Western States Cattle Company, Tom M. Crowl, Gary D. Dehaan,and Merritt Brown, Petitioners, v. United States Department of Agriculture, Respondent, 880 F.2d 88 (8th Cir. 1989)

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US Court of Appeals for the Eighth Circuit - 880 F.2d 88 (8th Cir. 1989) Submitted March 17, 1989. Decided July 24, 1989

David E. Vohs, Sioux City, Iowa, for petitioners.

Maureen Phelen, Washington, D.C., for respondent.

Before BOWMAN, Circuit Judge, and FLOYD R. GIBSON and HEANEY, Senior Circuit Judges.

HEANEY, Senior Circuit Judge.

The petitioners are livestock dealers who have been found by the Department of Agriculture to have fraudulently overcharged their customers in violation of the Packers and Stockyard Act. 7 U.S.C. § 181, et seq. (Act). The judicial officer of that Department affirmed the administrative law judge's findings on appeal and suspended the petitioners' registration under the Act. The petitioners were enjoined from dealing in livestock for six months.

We reverse the judicial officer's judgment. Any violations in this case were not substantial and there is insufficient evidence that any violations were willful. Accordingly, we find that the suspensions are not warranted.1 I. BACKGROUND

Tom Crowl and Gary Dehaan own and operate Western States Cattle Company of Iowa (Western States). The Packing and Shipyards Office within the Department of Agriculture routinely investigates high volume cattle dealers. Testimony of Keith Kienow, Regional Supervisor, at 16 (Hearing Transcript, April 14, 1986). An investigator from the regional office reviewed Western States' business records in January of 1985. The records revealed that sellers of cattle had occasionally granted Western States a "pencil shrink" of a certain percentage of the cattle's total weight to compensate for lost weight during transport. Western States did not always pass the savings from the shrink on to its customers; they sometimes billed the customers for the cattle's full weight without the shrink allowance.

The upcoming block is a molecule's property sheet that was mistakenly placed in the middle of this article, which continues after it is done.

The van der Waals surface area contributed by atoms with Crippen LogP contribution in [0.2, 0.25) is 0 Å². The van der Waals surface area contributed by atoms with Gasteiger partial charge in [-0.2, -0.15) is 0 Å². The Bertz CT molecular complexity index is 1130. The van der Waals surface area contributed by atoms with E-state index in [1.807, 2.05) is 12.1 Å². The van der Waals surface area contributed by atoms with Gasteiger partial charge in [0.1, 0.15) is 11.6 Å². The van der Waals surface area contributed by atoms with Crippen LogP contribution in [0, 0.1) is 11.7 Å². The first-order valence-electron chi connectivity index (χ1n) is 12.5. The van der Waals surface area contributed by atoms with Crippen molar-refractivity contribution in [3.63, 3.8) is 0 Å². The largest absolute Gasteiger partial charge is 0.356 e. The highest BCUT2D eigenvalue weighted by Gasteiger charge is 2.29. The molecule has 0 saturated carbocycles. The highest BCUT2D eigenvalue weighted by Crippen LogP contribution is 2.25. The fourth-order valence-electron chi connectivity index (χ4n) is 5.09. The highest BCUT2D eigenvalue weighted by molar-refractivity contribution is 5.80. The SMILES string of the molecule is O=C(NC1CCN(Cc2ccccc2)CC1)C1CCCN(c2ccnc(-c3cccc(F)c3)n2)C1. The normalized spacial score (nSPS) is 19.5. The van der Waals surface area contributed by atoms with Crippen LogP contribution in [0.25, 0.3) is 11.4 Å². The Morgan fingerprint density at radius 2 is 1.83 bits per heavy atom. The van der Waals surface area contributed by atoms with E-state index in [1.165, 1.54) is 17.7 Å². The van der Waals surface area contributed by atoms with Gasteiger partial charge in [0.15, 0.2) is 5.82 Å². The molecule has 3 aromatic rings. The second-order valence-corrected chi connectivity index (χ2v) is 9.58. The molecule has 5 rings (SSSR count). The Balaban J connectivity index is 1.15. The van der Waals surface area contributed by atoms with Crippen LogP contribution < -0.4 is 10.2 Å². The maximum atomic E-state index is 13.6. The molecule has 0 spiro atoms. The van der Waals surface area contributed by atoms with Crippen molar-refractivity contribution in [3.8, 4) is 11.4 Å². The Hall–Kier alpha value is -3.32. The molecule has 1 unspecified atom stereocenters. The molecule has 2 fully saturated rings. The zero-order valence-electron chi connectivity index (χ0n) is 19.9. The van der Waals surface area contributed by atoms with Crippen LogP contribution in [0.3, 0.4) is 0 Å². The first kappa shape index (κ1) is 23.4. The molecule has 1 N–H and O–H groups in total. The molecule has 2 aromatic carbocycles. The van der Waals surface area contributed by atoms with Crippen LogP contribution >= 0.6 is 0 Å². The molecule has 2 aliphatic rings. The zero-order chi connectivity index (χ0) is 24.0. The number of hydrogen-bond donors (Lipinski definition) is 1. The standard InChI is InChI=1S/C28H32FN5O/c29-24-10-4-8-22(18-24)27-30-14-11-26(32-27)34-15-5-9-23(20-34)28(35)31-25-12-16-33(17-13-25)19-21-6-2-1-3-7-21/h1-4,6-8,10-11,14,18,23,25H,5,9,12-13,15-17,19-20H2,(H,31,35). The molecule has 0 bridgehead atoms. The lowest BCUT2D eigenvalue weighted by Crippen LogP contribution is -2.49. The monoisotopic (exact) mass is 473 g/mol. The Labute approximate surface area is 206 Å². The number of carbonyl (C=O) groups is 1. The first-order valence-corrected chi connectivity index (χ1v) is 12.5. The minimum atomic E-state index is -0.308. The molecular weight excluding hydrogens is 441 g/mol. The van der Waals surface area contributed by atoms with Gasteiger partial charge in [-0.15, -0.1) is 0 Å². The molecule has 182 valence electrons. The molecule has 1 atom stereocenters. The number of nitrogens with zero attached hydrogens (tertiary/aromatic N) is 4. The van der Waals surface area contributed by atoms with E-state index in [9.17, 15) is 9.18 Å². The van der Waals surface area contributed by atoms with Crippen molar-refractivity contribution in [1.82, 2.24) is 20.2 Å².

The form invoices used by Western States described the company as "order-buyers," an ill-defined term that loosely refers to agents who arrange transactions for commissions. Believing that Western States operated solely as agents who bought and sold on commission, the investigator concluded that Western States was possibly defrauding its customers. Id. at 17-21. Further investigation was conducted, including interviews with some of Western States' customers. The agency filed an administrative complaint isolating twenty suspicious transactions in 1984 primarily involving three customers, Clarence Kenkel, Francis Kenkel of the Lazy K. Farm, and S.L.S. Farms. The complaint alleged that Western States overcharged their three customers and kept inaccurate records. At the close of hearings, the agency withdrew allegations respecting six transactions. The administrative law judge found that the agency's allegations were substantiated with respect to the remaining fourteen transactions and the judicial officer for the Department of Agriculture affirmed, suspending petitioners' licenses.

In reviewing the judicial officer's decisions, we consider whether there is substantial evidence to support his conclusions, "such relevant evidence as a reasonable mind might accept as adequate to support a conclusion." Consolidated Edison v. Labor Board, 305 U.S. 197, 59 S. Ct. 206, 83 L. Ed. 126 (1938); Farrow v. United States Department of Agriculture, 760 F.2d 211 (8th Cir. 1985).

The judicial officer made three crucial fact determinations. First, the petitioners held themselves out as order-buyers. Second, the petitioners promised to charge a commission of only fifty cents per hundredweight of cattle. Third, the petitioners overcharged various customers by not passing on to them the savings represented by the shrink allowances.